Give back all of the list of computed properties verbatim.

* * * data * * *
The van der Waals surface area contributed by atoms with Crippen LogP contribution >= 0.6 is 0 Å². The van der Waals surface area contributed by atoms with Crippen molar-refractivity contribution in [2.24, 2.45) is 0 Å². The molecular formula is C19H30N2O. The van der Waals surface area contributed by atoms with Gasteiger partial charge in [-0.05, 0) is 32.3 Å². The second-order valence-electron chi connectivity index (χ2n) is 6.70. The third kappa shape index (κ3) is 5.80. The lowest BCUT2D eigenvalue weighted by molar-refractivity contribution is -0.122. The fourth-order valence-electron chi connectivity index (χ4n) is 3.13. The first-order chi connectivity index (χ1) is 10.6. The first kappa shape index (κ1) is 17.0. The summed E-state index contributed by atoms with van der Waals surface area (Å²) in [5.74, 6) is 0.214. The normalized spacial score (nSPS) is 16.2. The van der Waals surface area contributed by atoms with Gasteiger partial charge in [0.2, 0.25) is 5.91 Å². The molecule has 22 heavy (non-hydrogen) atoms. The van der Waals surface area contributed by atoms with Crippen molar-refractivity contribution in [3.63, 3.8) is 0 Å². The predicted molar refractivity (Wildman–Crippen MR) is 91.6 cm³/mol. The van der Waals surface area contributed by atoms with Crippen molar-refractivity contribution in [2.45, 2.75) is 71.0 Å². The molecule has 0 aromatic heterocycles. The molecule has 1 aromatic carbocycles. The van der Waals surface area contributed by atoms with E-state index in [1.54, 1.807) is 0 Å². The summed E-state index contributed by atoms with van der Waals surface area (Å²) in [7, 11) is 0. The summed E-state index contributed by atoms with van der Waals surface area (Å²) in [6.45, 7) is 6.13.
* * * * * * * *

The van der Waals surface area contributed by atoms with Crippen LogP contribution >= 0.6 is 0 Å². The van der Waals surface area contributed by atoms with Crippen molar-refractivity contribution in [2.24, 2.45) is 0 Å². The molecular formula is C19H30N2O. The van der Waals surface area contributed by atoms with Gasteiger partial charge in [-0.05, 0) is 32.3 Å². The second-order valence-electron chi connectivity index (χ2n) is 6.70. The third kappa shape index (κ3) is 5.80. The lowest BCUT2D eigenvalue weighted by molar-refractivity contribution is -0.122. The fourth-order valence-electron chi connectivity index (χ4n) is 3.13. The first-order chi connectivity index (χ1) is 10.6. The first kappa shape index (κ1) is 17.0. The summed E-state index contributed by atoms with van der Waals surface area (Å²) in [5.74, 6) is 0.214. The normalized spacial score (nSPS) is 16.2. The van der Waals surface area contributed by atoms with Gasteiger partial charge in [0.2, 0.25) is 5.91 Å². The molecule has 22 heavy (non-hydrogen) atoms. The van der Waals surface area contributed by atoms with Crippen molar-refractivity contribution in [3.63, 3.8) is 0 Å². The predicted molar refractivity (Wildman–Crippen MR) is 91.6 cm³/mol. The van der Waals surface area contributed by atoms with Crippen molar-refractivity contribution in [2.45, 2.75) is 71.0 Å². The molecule has 0 aromatic heterocycles. The molecule has 1 aromatic carbocycles. The van der Waals surface area contributed by atoms with E-state index in [1.54, 1.807) is 0 Å². The summed E-state index contributed by atoms with van der Waals surface area (Å²) in [7, 11) is 0. The summed E-state index contributed by atoms with van der Waals surface area (Å²) in [6.45, 7) is 6.13.